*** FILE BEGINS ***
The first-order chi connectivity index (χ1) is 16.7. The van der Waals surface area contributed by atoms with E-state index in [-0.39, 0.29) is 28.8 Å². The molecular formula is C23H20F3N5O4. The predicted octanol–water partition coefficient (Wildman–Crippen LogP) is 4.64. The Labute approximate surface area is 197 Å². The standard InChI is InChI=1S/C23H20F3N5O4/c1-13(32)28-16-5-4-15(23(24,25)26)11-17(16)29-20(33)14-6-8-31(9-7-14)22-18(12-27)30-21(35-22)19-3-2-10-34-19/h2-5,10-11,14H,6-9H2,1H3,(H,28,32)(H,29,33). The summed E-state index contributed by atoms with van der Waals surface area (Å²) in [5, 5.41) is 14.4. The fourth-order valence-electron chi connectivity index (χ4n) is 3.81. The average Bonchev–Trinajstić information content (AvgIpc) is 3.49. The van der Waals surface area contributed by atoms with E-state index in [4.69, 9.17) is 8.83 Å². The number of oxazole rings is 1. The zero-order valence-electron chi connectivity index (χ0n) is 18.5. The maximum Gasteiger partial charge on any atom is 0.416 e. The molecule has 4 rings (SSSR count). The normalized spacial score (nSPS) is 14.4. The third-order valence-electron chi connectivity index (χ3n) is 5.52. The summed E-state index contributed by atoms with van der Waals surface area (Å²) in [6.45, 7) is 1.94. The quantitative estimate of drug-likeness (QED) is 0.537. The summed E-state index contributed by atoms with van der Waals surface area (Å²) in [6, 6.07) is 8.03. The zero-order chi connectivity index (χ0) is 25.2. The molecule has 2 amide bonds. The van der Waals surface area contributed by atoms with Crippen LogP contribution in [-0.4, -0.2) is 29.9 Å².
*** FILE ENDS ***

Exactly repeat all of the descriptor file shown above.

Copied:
The first-order chi connectivity index (χ1) is 16.7. The van der Waals surface area contributed by atoms with E-state index in [-0.39, 0.29) is 28.8 Å². The molecular formula is C23H20F3N5O4. The predicted octanol–water partition coefficient (Wildman–Crippen LogP) is 4.64. The Labute approximate surface area is 197 Å². The standard InChI is InChI=1S/C23H20F3N5O4/c1-13(32)28-16-5-4-15(23(24,25)26)11-17(16)29-20(33)14-6-8-31(9-7-14)22-18(12-27)30-21(35-22)19-3-2-10-34-19/h2-5,10-11,14H,6-9H2,1H3,(H,28,32)(H,29,33). The summed E-state index contributed by atoms with van der Waals surface area (Å²) in [5, 5.41) is 14.4. The fourth-order valence-electron chi connectivity index (χ4n) is 3.81. The average Bonchev–Trinajstić information content (AvgIpc) is 3.49. The van der Waals surface area contributed by atoms with E-state index in [4.69, 9.17) is 8.83 Å². The number of oxazole rings is 1. The zero-order valence-electron chi connectivity index (χ0n) is 18.5. The maximum Gasteiger partial charge on any atom is 0.416 e. The molecule has 4 rings (SSSR count). The normalized spacial score (nSPS) is 14.4. The third-order valence-electron chi connectivity index (χ3n) is 5.52. The summed E-state index contributed by atoms with van der Waals surface area (Å²) in [6.45, 7) is 1.94. The quantitative estimate of drug-likeness (QED) is 0.537. The summed E-state index contributed by atoms with van der Waals surface area (Å²) in [6, 6.07) is 8.03. The zero-order chi connectivity index (χ0) is 25.2. The molecule has 2 amide bonds. The van der Waals surface area contributed by atoms with Crippen LogP contribution in [-0.4, -0.2) is 29.9 Å².